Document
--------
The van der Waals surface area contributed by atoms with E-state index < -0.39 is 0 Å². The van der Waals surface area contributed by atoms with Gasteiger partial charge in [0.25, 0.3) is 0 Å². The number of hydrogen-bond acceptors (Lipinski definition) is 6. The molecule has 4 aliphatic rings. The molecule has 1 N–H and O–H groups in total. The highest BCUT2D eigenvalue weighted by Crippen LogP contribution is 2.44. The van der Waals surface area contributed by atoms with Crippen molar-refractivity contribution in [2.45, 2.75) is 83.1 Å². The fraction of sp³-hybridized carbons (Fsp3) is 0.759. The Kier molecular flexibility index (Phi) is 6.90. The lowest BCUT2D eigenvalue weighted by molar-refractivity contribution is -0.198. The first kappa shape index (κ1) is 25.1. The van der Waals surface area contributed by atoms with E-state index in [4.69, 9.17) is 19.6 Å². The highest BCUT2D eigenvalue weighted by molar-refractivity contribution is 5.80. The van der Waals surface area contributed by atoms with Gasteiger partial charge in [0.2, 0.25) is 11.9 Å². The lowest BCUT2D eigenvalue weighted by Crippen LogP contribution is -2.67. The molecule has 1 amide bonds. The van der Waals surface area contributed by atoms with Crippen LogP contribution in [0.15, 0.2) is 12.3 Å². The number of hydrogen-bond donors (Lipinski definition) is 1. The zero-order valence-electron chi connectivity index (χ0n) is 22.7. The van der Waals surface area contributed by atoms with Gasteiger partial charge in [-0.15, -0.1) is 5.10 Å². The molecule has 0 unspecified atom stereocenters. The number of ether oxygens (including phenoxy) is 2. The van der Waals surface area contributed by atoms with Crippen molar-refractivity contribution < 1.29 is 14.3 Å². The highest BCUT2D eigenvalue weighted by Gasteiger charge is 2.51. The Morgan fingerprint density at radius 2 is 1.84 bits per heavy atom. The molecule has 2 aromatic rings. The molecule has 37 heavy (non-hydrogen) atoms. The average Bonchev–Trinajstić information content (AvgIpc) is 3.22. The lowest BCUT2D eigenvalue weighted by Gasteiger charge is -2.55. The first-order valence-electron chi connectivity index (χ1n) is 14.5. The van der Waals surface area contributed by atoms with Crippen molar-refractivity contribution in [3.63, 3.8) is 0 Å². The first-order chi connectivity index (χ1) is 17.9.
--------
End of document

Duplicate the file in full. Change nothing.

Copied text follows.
The van der Waals surface area contributed by atoms with E-state index < -0.39 is 0 Å². The van der Waals surface area contributed by atoms with Gasteiger partial charge in [0.25, 0.3) is 0 Å². The number of hydrogen-bond acceptors (Lipinski definition) is 6. The molecule has 4 aliphatic rings. The molecule has 1 N–H and O–H groups in total. The highest BCUT2D eigenvalue weighted by Crippen LogP contribution is 2.44. The van der Waals surface area contributed by atoms with Crippen molar-refractivity contribution in [2.45, 2.75) is 83.1 Å². The fraction of sp³-hybridized carbons (Fsp3) is 0.759. The Kier molecular flexibility index (Phi) is 6.90. The lowest BCUT2D eigenvalue weighted by molar-refractivity contribution is -0.198. The first kappa shape index (κ1) is 25.1. The van der Waals surface area contributed by atoms with E-state index in [4.69, 9.17) is 19.6 Å². The highest BCUT2D eigenvalue weighted by molar-refractivity contribution is 5.80. The van der Waals surface area contributed by atoms with Gasteiger partial charge in [0.2, 0.25) is 11.9 Å². The lowest BCUT2D eigenvalue weighted by Crippen LogP contribution is -2.67. The molecule has 1 amide bonds. The van der Waals surface area contributed by atoms with Crippen LogP contribution in [0.15, 0.2) is 12.3 Å². The number of hydrogen-bond donors (Lipinski definition) is 1. The zero-order valence-electron chi connectivity index (χ0n) is 22.7. The van der Waals surface area contributed by atoms with Gasteiger partial charge in [-0.15, -0.1) is 5.10 Å². The molecule has 0 unspecified atom stereocenters. The number of ether oxygens (including phenoxy) is 2. The van der Waals surface area contributed by atoms with Crippen molar-refractivity contribution < 1.29 is 14.3 Å². The highest BCUT2D eigenvalue weighted by Gasteiger charge is 2.51. The Morgan fingerprint density at radius 2 is 1.84 bits per heavy atom. The molecule has 2 aromatic rings. The molecule has 37 heavy (non-hydrogen) atoms. The average Bonchev–Trinajstić information content (AvgIpc) is 3.22. The lowest BCUT2D eigenvalue weighted by Gasteiger charge is -2.55. The first-order valence-electron chi connectivity index (χ1n) is 14.5. The van der Waals surface area contributed by atoms with Crippen molar-refractivity contribution in [3.63, 3.8) is 0 Å². The first-order chi connectivity index (χ1) is 17.9.